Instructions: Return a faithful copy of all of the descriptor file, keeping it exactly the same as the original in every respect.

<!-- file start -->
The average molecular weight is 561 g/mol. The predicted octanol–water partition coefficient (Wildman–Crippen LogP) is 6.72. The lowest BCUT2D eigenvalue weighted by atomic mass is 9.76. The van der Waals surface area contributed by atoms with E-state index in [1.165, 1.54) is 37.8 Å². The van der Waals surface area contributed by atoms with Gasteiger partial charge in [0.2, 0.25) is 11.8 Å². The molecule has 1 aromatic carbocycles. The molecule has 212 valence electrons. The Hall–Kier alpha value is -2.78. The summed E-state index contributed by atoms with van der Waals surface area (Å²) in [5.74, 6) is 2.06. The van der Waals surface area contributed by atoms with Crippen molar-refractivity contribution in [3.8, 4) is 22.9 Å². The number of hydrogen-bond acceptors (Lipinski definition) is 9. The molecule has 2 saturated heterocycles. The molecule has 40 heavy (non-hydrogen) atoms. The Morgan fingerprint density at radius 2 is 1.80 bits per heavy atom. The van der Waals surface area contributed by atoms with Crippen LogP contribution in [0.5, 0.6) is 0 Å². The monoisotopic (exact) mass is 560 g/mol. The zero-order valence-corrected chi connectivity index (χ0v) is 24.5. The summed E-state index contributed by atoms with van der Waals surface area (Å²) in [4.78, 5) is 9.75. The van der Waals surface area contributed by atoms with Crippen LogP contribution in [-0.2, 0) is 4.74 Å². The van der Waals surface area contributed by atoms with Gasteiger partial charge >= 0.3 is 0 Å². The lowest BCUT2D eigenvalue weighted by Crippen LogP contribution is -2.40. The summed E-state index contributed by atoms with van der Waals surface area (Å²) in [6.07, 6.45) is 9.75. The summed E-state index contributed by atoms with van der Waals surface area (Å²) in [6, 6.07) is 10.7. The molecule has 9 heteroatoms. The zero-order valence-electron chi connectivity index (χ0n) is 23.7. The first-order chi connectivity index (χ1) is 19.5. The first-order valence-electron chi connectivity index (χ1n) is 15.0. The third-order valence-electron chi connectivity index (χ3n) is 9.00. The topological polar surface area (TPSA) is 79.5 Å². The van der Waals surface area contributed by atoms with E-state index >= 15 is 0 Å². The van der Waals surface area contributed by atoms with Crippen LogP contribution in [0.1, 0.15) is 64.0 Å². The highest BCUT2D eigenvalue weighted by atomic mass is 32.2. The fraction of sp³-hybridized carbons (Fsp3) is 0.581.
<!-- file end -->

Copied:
The average molecular weight is 561 g/mol. The predicted octanol–water partition coefficient (Wildman–Crippen LogP) is 6.72. The lowest BCUT2D eigenvalue weighted by atomic mass is 9.76. The van der Waals surface area contributed by atoms with E-state index in [1.165, 1.54) is 37.8 Å². The van der Waals surface area contributed by atoms with Gasteiger partial charge in [0.2, 0.25) is 11.8 Å². The molecule has 1 aromatic carbocycles. The molecule has 212 valence electrons. The Hall–Kier alpha value is -2.78. The summed E-state index contributed by atoms with van der Waals surface area (Å²) in [5.74, 6) is 2.06. The van der Waals surface area contributed by atoms with Crippen molar-refractivity contribution in [3.8, 4) is 22.9 Å². The number of hydrogen-bond acceptors (Lipinski definition) is 9. The molecule has 2 saturated heterocycles. The molecule has 40 heavy (non-hydrogen) atoms. The Morgan fingerprint density at radius 2 is 1.80 bits per heavy atom. The van der Waals surface area contributed by atoms with Crippen LogP contribution in [0.5, 0.6) is 0 Å². The monoisotopic (exact) mass is 560 g/mol. The zero-order valence-corrected chi connectivity index (χ0v) is 24.5. The summed E-state index contributed by atoms with van der Waals surface area (Å²) in [4.78, 5) is 9.75. The van der Waals surface area contributed by atoms with Crippen LogP contribution in [-0.2, 0) is 4.74 Å². The van der Waals surface area contributed by atoms with Gasteiger partial charge >= 0.3 is 0 Å². The lowest BCUT2D eigenvalue weighted by Crippen LogP contribution is -2.40. The summed E-state index contributed by atoms with van der Waals surface area (Å²) in [6.07, 6.45) is 9.75. The summed E-state index contributed by atoms with van der Waals surface area (Å²) in [6, 6.07) is 10.7. The molecule has 9 heteroatoms. The zero-order valence-electron chi connectivity index (χ0n) is 23.7. The first-order chi connectivity index (χ1) is 19.5. The first-order valence-electron chi connectivity index (χ1n) is 15.0. The third-order valence-electron chi connectivity index (χ3n) is 9.00. The topological polar surface area (TPSA) is 79.5 Å². The van der Waals surface area contributed by atoms with E-state index >= 15 is 0 Å². The van der Waals surface area contributed by atoms with Crippen LogP contribution in [0.1, 0.15) is 64.0 Å². The highest BCUT2D eigenvalue weighted by atomic mass is 32.2. The fraction of sp³-hybridized carbons (Fsp3) is 0.581.